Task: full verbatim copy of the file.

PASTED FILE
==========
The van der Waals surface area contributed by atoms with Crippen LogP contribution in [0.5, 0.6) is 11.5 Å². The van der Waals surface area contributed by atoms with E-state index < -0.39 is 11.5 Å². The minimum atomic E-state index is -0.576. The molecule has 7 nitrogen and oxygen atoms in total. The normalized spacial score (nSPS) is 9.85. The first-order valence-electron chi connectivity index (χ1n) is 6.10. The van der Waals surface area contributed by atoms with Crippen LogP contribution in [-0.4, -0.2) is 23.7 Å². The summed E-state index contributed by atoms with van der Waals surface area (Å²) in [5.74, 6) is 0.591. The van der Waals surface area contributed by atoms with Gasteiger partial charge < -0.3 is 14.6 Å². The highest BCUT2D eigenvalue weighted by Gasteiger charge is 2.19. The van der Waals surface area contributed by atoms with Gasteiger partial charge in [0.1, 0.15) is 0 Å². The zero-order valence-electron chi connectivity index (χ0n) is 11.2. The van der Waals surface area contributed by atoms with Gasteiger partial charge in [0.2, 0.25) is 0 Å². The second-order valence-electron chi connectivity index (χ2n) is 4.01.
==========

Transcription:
The van der Waals surface area contributed by atoms with Crippen LogP contribution in [0.5, 0.6) is 11.5 Å². The van der Waals surface area contributed by atoms with E-state index < -0.39 is 11.5 Å². The minimum atomic E-state index is -0.576. The molecule has 7 nitrogen and oxygen atoms in total. The normalized spacial score (nSPS) is 9.85. The first-order valence-electron chi connectivity index (χ1n) is 6.10. The van der Waals surface area contributed by atoms with Crippen LogP contribution in [-0.4, -0.2) is 23.7 Å². The summed E-state index contributed by atoms with van der Waals surface area (Å²) in [5.74, 6) is 0.591. The van der Waals surface area contributed by atoms with Gasteiger partial charge < -0.3 is 14.6 Å². The highest BCUT2D eigenvalue weighted by Gasteiger charge is 2.19. The van der Waals surface area contributed by atoms with Gasteiger partial charge in [0.1, 0.15) is 0 Å². The zero-order valence-electron chi connectivity index (χ0n) is 11.2. The van der Waals surface area contributed by atoms with Gasteiger partial charge in [0.2, 0.25) is 0 Å². The second-order valence-electron chi connectivity index (χ2n) is 4.01.